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Wind farm not worth the risk

Tom Vinson’s and Bruce Burcat’s arguments (“A wind-win situation,” April 21) asking Gov. Martin O’Malley to veto House Bill 1168, which places a temporary moratorium on the construction of wind turbines in Somerset County, suffers from the misleading arguments often used by promoters of renewable power. First, wind speed on the Chesapeake Bay’s Eastern Shore is just adequate for commercial exploitation. The builders constantly refer to 150 megawatts of generation capacity, but this is the maximum or “nameplate” capacity, which is available only when the wind is strong. According to the National Renewable Energy Laboratory’s wind maps, the 25 turbines proposed for Somerset County will operate at about 30 percent of the maximum, or 45 MW.

The time that the Patuxent Naval Air Station’s staff will demand that the turbines be turned off will reduce it further. Over the course of a year, these turbines will produce only about 0.6 percent of Maryland’s electricity requirements.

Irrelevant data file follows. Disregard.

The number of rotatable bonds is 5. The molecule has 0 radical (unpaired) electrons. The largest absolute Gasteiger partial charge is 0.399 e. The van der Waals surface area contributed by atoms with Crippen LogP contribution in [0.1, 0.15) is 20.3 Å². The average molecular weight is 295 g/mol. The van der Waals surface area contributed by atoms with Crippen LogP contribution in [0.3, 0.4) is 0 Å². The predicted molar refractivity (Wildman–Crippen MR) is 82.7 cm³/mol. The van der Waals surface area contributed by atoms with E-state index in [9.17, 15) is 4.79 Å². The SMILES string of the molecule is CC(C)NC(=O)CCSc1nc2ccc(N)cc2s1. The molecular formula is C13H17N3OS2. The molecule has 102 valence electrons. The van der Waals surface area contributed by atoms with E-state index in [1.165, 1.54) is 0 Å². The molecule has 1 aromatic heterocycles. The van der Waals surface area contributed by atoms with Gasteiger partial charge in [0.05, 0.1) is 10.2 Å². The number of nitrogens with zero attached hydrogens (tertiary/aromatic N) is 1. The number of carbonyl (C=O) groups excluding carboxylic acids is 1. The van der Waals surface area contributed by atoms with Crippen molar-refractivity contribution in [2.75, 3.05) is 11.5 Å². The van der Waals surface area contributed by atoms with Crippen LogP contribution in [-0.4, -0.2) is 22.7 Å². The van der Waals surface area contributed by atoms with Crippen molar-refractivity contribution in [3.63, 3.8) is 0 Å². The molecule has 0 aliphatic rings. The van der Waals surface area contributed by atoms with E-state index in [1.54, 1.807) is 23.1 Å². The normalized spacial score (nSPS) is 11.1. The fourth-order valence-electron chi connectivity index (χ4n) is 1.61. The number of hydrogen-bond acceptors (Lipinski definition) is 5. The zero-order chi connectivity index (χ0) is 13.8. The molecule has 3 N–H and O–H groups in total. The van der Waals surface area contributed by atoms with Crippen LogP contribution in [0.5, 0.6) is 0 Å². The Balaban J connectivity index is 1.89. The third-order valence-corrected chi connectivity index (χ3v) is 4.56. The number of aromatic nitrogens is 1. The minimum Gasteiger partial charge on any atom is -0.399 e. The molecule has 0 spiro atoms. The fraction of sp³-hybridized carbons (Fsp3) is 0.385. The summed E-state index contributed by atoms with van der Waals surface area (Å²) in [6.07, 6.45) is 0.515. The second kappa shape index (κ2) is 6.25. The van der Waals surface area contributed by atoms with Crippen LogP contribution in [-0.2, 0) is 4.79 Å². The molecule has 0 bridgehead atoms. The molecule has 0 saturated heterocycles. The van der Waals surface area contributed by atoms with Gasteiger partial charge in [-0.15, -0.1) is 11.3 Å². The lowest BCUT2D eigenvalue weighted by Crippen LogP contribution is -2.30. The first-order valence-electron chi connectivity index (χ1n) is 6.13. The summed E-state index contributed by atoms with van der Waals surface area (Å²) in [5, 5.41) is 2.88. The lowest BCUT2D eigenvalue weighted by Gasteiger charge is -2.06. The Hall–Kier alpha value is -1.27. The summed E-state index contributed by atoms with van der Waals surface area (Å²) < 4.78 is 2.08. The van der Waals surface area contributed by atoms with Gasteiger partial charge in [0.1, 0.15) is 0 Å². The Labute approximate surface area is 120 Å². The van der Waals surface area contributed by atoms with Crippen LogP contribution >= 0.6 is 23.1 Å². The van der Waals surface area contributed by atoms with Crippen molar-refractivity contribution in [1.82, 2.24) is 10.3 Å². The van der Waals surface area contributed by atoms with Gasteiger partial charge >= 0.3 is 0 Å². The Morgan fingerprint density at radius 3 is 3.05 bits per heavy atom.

This insignificant contribution does not justify even the remote risk that some future development at the station will make turning off the turbines too problematic to tolerate and the station might then be relocated.

Next, Messrs. Vinson and Burcat make two misleading generalities about the national contribution of wind to clean electricity generation. First, they state that the 61,000 MW of nameplate wind capacity now installed in the U.S. is equivalent to the nameplate capacity of 14 nuclear plants. This would true only if wind power were as reliable as nuclear, but it is not. The output of almost any wind turbine can be relied on only 30-to-40 percent of the time, but exactly when is unpredictable. Nuclear reactors, however, work 90 percent of the time, and most of their outages are planned in advance. Unplanned (“forced”) outages occur only about 2 percent of the time, or about 30 times less often than they occur with wind.

Finally, the authors make an overstated claim about wind’s contribution to new generating capacity. The only reason that new wind installations comprise 30 percent of all new generating capacity is because very little new generating capacity has been built recently in the U.S.

Governor O’Malley should sign the bill.

Norman Meadow, Baltimore